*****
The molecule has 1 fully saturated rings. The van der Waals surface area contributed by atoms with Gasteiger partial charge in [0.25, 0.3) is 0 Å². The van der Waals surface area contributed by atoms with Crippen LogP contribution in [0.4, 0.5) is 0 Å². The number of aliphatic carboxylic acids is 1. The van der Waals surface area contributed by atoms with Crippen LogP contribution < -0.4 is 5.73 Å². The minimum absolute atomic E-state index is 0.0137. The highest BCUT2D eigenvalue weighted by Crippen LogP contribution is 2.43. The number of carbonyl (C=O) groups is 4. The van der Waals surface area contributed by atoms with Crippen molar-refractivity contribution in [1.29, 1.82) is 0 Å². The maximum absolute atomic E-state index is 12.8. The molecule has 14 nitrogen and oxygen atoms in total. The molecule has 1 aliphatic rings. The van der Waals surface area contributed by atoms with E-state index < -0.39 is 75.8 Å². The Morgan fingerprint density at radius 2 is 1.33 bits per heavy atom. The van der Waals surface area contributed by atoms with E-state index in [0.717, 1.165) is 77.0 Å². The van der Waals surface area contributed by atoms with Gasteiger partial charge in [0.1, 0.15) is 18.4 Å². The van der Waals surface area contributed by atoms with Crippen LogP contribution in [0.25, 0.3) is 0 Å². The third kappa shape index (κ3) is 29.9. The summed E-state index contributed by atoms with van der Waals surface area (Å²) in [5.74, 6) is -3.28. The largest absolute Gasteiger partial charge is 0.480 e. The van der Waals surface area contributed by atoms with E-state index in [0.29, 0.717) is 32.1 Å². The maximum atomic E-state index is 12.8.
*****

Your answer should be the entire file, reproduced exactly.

The molecule has 1 fully saturated rings. The van der Waals surface area contributed by atoms with Gasteiger partial charge in [0.25, 0.3) is 0 Å². The van der Waals surface area contributed by atoms with Crippen LogP contribution in [0.4, 0.5) is 0 Å². The number of aliphatic carboxylic acids is 1. The van der Waals surface area contributed by atoms with Crippen LogP contribution < -0.4 is 5.73 Å². The minimum absolute atomic E-state index is 0.0137. The highest BCUT2D eigenvalue weighted by Crippen LogP contribution is 2.43. The number of carbonyl (C=O) groups is 4. The van der Waals surface area contributed by atoms with Crippen molar-refractivity contribution in [1.29, 1.82) is 0 Å². The maximum absolute atomic E-state index is 12.8. The molecule has 14 nitrogen and oxygen atoms in total. The molecule has 1 aliphatic rings. The van der Waals surface area contributed by atoms with E-state index < -0.39 is 75.8 Å². The Morgan fingerprint density at radius 2 is 1.33 bits per heavy atom. The van der Waals surface area contributed by atoms with E-state index in [0.717, 1.165) is 77.0 Å². The van der Waals surface area contributed by atoms with Gasteiger partial charge in [0.1, 0.15) is 18.4 Å². The van der Waals surface area contributed by atoms with Crippen LogP contribution in [0.25, 0.3) is 0 Å². The third kappa shape index (κ3) is 29.9. The summed E-state index contributed by atoms with van der Waals surface area (Å²) in [5.74, 6) is -3.28. The largest absolute Gasteiger partial charge is 0.480 e. The van der Waals surface area contributed by atoms with E-state index in [0.29, 0.717) is 32.1 Å². The maximum atomic E-state index is 12.8.